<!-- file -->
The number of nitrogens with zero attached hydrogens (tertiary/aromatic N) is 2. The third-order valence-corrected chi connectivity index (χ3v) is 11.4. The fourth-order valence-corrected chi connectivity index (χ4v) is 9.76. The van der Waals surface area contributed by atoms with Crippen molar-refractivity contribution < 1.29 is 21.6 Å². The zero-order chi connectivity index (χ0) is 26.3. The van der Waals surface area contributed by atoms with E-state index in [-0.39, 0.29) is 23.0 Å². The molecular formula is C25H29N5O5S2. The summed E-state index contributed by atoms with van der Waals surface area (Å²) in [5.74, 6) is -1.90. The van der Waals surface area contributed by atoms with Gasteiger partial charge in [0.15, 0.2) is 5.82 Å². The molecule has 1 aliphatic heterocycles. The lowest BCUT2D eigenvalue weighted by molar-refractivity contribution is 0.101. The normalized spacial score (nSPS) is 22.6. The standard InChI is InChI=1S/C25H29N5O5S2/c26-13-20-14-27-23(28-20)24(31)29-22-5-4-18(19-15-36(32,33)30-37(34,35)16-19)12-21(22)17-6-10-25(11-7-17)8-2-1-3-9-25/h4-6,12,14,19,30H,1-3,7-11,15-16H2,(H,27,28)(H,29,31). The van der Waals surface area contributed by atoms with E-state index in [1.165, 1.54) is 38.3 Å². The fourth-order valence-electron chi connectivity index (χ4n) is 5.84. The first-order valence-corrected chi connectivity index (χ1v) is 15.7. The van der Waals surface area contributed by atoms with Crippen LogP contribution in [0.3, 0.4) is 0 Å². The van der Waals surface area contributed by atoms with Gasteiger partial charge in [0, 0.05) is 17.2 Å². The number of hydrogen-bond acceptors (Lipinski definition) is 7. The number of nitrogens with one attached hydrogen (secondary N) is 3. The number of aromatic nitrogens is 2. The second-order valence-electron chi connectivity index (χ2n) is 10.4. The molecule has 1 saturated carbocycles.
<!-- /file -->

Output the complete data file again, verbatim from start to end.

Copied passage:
The number of nitrogens with zero attached hydrogens (tertiary/aromatic N) is 2. The third-order valence-corrected chi connectivity index (χ3v) is 11.4. The fourth-order valence-corrected chi connectivity index (χ4v) is 9.76. The van der Waals surface area contributed by atoms with Crippen molar-refractivity contribution < 1.29 is 21.6 Å². The zero-order chi connectivity index (χ0) is 26.3. The van der Waals surface area contributed by atoms with E-state index in [-0.39, 0.29) is 23.0 Å². The molecular formula is C25H29N5O5S2. The summed E-state index contributed by atoms with van der Waals surface area (Å²) in [5.74, 6) is -1.90. The van der Waals surface area contributed by atoms with Gasteiger partial charge in [0.15, 0.2) is 5.82 Å². The molecule has 1 aliphatic heterocycles. The lowest BCUT2D eigenvalue weighted by molar-refractivity contribution is 0.101. The normalized spacial score (nSPS) is 22.6. The standard InChI is InChI=1S/C25H29N5O5S2/c26-13-20-14-27-23(28-20)24(31)29-22-5-4-18(19-15-36(32,33)30-37(34,35)16-19)12-21(22)17-6-10-25(11-7-17)8-2-1-3-9-25/h4-6,12,14,19,30H,1-3,7-11,15-16H2,(H,27,28)(H,29,31). The van der Waals surface area contributed by atoms with E-state index in [1.165, 1.54) is 38.3 Å². The fourth-order valence-electron chi connectivity index (χ4n) is 5.84. The first-order valence-corrected chi connectivity index (χ1v) is 15.7. The van der Waals surface area contributed by atoms with Crippen LogP contribution in [0.3, 0.4) is 0 Å². The van der Waals surface area contributed by atoms with Gasteiger partial charge in [0, 0.05) is 17.2 Å². The number of hydrogen-bond acceptors (Lipinski definition) is 7. The number of nitrogens with one attached hydrogen (secondary N) is 3. The number of aromatic nitrogens is 2. The second-order valence-electron chi connectivity index (χ2n) is 10.4. The molecule has 1 saturated carbocycles.